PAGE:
Tesla stock surged in after-hours trading Monday after it was announced the company would be added to the closely watched S&P 500 index, opening Tuesday 52 points higher than Monday’s closing price.
Now the world’s most valuable automaker, Tesla had been snubbed when it was not added to the index in September as had been expected. The development led to Tesla shares jumping as much as 13% overnight and could push the stock even higher as many investment funds specifically focus on companies in key indices.
The stock closed Monday at $408.09, then opened at $460.17. Since then it’s given back some of the gains, falling into the upper $440 range in mid-morning trading. The price, which is still more than a 10% jump compared with the previous day’s closing price, is still below its 52-week high of $502.49. Tesla stock has more than quadrupled in price this year – the shares undergoing a five-for-one split – and becomes the most valuable company ever to join the S&P 500 with a market capitalization of nearly $387 billion. It’s since jumped to more than $420 billion — a number certain to bring a smile to CEO Elon Musk’s face.
Tesla only this year became eligible to be considered for the S&P 500 when the company reported its fourth consecutive quarterly profit after years of heavy losses. It has since delivered a third-quarter profit on $8.8 billion in revenues, but Musk recently revealed the company came within a month of running out of cash during the run-up to the Tesla Model 3 launch in July 2017.
“This is another major feather in the cap for Tesla bulls joining the S&P 500,” wrote Dan Ives, an analyst at research firm Wedbush Securities, who has a neutral rating on the stock. “It speaks to the sustained profit trajectory that Tesla is now finally getting into this elusive club after much noise on the Street.”
Tesla shares have seen significant volatility since the company went public on June 29, 2010. That reflects a number of factors, and the investment community has given the automaker a valuation far higher than that of key competitors. During a recent earnings call with analysts, General Motors CEO Mary Barra made it clear she is hoping to drive up that company’s stock price as it also shifts emphasis from conventional to electric vehicles.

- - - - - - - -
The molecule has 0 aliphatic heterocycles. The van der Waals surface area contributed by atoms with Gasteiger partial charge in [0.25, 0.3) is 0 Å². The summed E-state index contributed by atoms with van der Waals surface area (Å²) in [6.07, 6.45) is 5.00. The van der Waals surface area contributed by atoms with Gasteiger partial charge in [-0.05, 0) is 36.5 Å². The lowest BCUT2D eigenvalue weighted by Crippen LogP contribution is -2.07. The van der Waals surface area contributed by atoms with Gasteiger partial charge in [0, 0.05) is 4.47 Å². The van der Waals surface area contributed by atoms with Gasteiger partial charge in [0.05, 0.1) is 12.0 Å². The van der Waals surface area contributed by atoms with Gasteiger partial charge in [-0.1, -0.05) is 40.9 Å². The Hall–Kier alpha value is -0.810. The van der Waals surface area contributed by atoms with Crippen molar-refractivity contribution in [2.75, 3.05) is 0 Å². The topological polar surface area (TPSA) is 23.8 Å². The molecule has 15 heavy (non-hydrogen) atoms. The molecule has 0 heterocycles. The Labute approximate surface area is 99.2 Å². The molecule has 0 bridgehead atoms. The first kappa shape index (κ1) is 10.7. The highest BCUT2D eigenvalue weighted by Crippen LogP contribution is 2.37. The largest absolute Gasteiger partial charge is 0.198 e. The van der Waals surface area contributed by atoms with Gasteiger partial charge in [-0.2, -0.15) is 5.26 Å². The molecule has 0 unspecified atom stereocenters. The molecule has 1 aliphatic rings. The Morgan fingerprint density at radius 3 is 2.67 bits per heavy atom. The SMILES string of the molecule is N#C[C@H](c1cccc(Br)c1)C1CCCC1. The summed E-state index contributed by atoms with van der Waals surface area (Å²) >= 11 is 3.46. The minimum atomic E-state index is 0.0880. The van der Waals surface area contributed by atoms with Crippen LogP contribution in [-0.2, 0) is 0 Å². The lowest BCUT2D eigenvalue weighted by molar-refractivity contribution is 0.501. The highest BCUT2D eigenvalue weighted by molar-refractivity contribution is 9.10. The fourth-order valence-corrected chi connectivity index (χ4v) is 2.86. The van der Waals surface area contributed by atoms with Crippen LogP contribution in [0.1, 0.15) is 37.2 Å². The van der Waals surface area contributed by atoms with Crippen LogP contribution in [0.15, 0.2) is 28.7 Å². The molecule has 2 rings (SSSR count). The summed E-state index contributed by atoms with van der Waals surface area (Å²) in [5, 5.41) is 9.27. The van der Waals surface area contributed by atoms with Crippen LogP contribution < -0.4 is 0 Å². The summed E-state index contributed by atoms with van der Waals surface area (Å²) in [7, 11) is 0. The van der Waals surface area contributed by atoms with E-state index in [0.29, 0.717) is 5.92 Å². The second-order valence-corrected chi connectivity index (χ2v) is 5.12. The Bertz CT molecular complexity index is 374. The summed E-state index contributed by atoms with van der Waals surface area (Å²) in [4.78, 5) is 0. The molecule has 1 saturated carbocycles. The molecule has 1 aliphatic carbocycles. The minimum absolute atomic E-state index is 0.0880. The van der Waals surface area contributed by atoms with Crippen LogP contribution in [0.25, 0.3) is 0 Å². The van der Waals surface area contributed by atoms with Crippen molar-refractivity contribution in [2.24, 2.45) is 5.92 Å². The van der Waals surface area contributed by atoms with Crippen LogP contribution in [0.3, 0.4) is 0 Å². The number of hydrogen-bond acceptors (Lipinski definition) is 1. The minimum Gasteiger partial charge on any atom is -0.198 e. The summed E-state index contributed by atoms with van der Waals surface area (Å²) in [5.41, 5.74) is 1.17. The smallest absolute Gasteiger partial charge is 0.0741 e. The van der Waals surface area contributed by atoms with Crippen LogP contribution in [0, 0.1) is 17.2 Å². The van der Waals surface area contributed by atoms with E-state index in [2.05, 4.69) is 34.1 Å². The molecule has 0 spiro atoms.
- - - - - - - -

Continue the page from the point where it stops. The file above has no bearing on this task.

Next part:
Many observers expected Tesla to be added to the closely followed index in September. There was no explanation as to why that didn’t happen from the committee that determines what companies are included in the S&P 500. The group meets every quarter though, CNBC pointed out, stocks can be added and removed at any time, and the exact process is “tightly guarded.”
In a statement, S&P officials noted that, “Due to the large size of the addition, S&P Dow Jones Indices is seeking feedback through a consultation to the investment community to determine if Tesla should be added all at once on the rebalance effective date or in two separate tranches ending on the rebalance effective.”
While Tesla shares are up substantially from the beginning of the year, the stock hovered in the $400 to $440 per share range in recent weeks split-adjusted high of $502.49. It closed on Monday at $408.09, a 0.10% loss. It bounced as high as $466.20 after the S&P news was announced.
Whether that rally remains is uncertain, “Stock performance for companies added to the index between 1973 and 2018 usually fell behind the S&P a year after inclusion, according to Ned Davis Research,” noted the Wall Street Journal which quoted long-time Tesla skeptic David Trainer, chief executive of investment research firm New Constructs, warning that the index “is making a big mistake” that could trigger a big sell-off of stocks in the S&P 500.